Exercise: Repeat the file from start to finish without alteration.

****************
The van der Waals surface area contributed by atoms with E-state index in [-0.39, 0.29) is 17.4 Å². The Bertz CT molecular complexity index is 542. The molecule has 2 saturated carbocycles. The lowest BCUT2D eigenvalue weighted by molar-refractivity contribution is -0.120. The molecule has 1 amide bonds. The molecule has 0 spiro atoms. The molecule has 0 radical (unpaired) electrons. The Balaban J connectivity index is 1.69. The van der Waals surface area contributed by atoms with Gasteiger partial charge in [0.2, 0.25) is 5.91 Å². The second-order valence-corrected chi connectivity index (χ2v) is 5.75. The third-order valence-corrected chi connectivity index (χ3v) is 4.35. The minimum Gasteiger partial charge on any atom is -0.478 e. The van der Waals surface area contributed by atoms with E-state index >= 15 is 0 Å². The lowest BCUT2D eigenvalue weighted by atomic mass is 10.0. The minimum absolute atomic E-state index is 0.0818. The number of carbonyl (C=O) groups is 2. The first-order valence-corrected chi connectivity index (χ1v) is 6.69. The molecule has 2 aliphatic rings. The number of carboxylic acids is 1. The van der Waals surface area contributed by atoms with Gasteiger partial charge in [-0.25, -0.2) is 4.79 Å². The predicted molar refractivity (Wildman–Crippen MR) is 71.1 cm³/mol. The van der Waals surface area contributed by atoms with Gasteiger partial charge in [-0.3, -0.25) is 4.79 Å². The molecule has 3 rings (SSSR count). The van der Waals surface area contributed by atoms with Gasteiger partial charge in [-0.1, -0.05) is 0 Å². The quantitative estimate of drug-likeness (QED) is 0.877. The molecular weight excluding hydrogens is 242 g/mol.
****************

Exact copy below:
The van der Waals surface area contributed by atoms with E-state index in [-0.39, 0.29) is 17.4 Å². The Bertz CT molecular complexity index is 542. The molecule has 2 saturated carbocycles. The lowest BCUT2D eigenvalue weighted by molar-refractivity contribution is -0.120. The molecule has 1 amide bonds. The molecule has 0 spiro atoms. The molecule has 0 radical (unpaired) electrons. The Balaban J connectivity index is 1.69. The van der Waals surface area contributed by atoms with Gasteiger partial charge in [0.2, 0.25) is 5.91 Å². The second-order valence-corrected chi connectivity index (χ2v) is 5.75. The third-order valence-corrected chi connectivity index (χ3v) is 4.35. The minimum Gasteiger partial charge on any atom is -0.478 e. The van der Waals surface area contributed by atoms with E-state index >= 15 is 0 Å². The lowest BCUT2D eigenvalue weighted by atomic mass is 10.0. The minimum absolute atomic E-state index is 0.0818. The number of carbonyl (C=O) groups is 2. The first-order valence-corrected chi connectivity index (χ1v) is 6.69. The molecule has 2 aliphatic rings. The number of carboxylic acids is 1. The van der Waals surface area contributed by atoms with Gasteiger partial charge in [-0.25, -0.2) is 4.79 Å². The predicted molar refractivity (Wildman–Crippen MR) is 71.1 cm³/mol. The van der Waals surface area contributed by atoms with Gasteiger partial charge in [-0.3, -0.25) is 4.79 Å². The molecule has 3 rings (SSSR count). The van der Waals surface area contributed by atoms with Gasteiger partial charge in [-0.1, -0.05) is 0 Å². The quantitative estimate of drug-likeness (QED) is 0.877. The molecular weight excluding hydrogens is 242 g/mol.